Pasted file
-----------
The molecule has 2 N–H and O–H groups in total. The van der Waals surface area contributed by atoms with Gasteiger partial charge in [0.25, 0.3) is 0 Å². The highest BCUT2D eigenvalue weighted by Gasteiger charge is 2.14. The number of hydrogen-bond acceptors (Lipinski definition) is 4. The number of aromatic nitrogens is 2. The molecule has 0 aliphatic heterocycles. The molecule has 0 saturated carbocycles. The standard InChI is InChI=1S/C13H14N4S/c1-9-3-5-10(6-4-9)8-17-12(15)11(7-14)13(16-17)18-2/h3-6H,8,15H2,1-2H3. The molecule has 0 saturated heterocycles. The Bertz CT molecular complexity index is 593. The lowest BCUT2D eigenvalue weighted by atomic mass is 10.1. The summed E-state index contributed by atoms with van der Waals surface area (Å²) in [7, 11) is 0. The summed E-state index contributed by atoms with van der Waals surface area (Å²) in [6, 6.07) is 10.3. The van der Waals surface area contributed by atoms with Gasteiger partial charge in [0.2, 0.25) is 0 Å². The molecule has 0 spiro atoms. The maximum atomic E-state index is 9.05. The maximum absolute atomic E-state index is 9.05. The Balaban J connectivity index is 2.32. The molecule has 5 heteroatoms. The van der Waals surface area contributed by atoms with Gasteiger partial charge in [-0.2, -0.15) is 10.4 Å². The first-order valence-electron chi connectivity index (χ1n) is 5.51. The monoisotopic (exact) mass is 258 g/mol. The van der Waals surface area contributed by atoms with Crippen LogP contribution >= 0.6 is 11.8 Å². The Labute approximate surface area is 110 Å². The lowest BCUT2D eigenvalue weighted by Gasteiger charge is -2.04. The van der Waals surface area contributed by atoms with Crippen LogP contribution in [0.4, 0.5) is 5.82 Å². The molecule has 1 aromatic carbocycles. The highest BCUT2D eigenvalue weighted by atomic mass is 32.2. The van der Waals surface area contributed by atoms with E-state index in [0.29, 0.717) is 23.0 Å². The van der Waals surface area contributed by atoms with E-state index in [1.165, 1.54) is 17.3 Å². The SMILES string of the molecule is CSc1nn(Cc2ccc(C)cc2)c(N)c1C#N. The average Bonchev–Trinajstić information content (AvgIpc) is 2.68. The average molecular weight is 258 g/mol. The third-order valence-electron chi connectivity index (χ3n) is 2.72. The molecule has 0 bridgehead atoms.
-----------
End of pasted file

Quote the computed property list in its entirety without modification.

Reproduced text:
The molecule has 2 N–H and O–H groups in total. The van der Waals surface area contributed by atoms with Gasteiger partial charge in [0.25, 0.3) is 0 Å². The highest BCUT2D eigenvalue weighted by Gasteiger charge is 2.14. The number of hydrogen-bond acceptors (Lipinski definition) is 4. The number of aromatic nitrogens is 2. The molecule has 0 aliphatic heterocycles. The molecule has 0 saturated carbocycles. The standard InChI is InChI=1S/C13H14N4S/c1-9-3-5-10(6-4-9)8-17-12(15)11(7-14)13(16-17)18-2/h3-6H,8,15H2,1-2H3. The molecule has 0 saturated heterocycles. The Bertz CT molecular complexity index is 593. The lowest BCUT2D eigenvalue weighted by atomic mass is 10.1. The summed E-state index contributed by atoms with van der Waals surface area (Å²) in [7, 11) is 0. The summed E-state index contributed by atoms with van der Waals surface area (Å²) in [6, 6.07) is 10.3. The van der Waals surface area contributed by atoms with Gasteiger partial charge in [0.2, 0.25) is 0 Å². The molecule has 0 spiro atoms. The maximum atomic E-state index is 9.05. The maximum absolute atomic E-state index is 9.05. The Balaban J connectivity index is 2.32. The molecule has 5 heteroatoms. The van der Waals surface area contributed by atoms with Gasteiger partial charge in [-0.2, -0.15) is 10.4 Å². The first-order valence-electron chi connectivity index (χ1n) is 5.51. The monoisotopic (exact) mass is 258 g/mol. The van der Waals surface area contributed by atoms with Crippen LogP contribution >= 0.6 is 11.8 Å². The Labute approximate surface area is 110 Å². The lowest BCUT2D eigenvalue weighted by Gasteiger charge is -2.04. The van der Waals surface area contributed by atoms with Crippen LogP contribution in [0.4, 0.5) is 5.82 Å². The molecule has 1 aromatic carbocycles. The highest BCUT2D eigenvalue weighted by atomic mass is 32.2. The van der Waals surface area contributed by atoms with E-state index in [0.29, 0.717) is 23.0 Å². The van der Waals surface area contributed by atoms with E-state index in [1.165, 1.54) is 17.3 Å². The SMILES string of the molecule is CSc1nn(Cc2ccc(C)cc2)c(N)c1C#N. The average Bonchev–Trinajstić information content (AvgIpc) is 2.68. The average molecular weight is 258 g/mol. The third-order valence-electron chi connectivity index (χ3n) is 2.72. The molecule has 0 bridgehead atoms.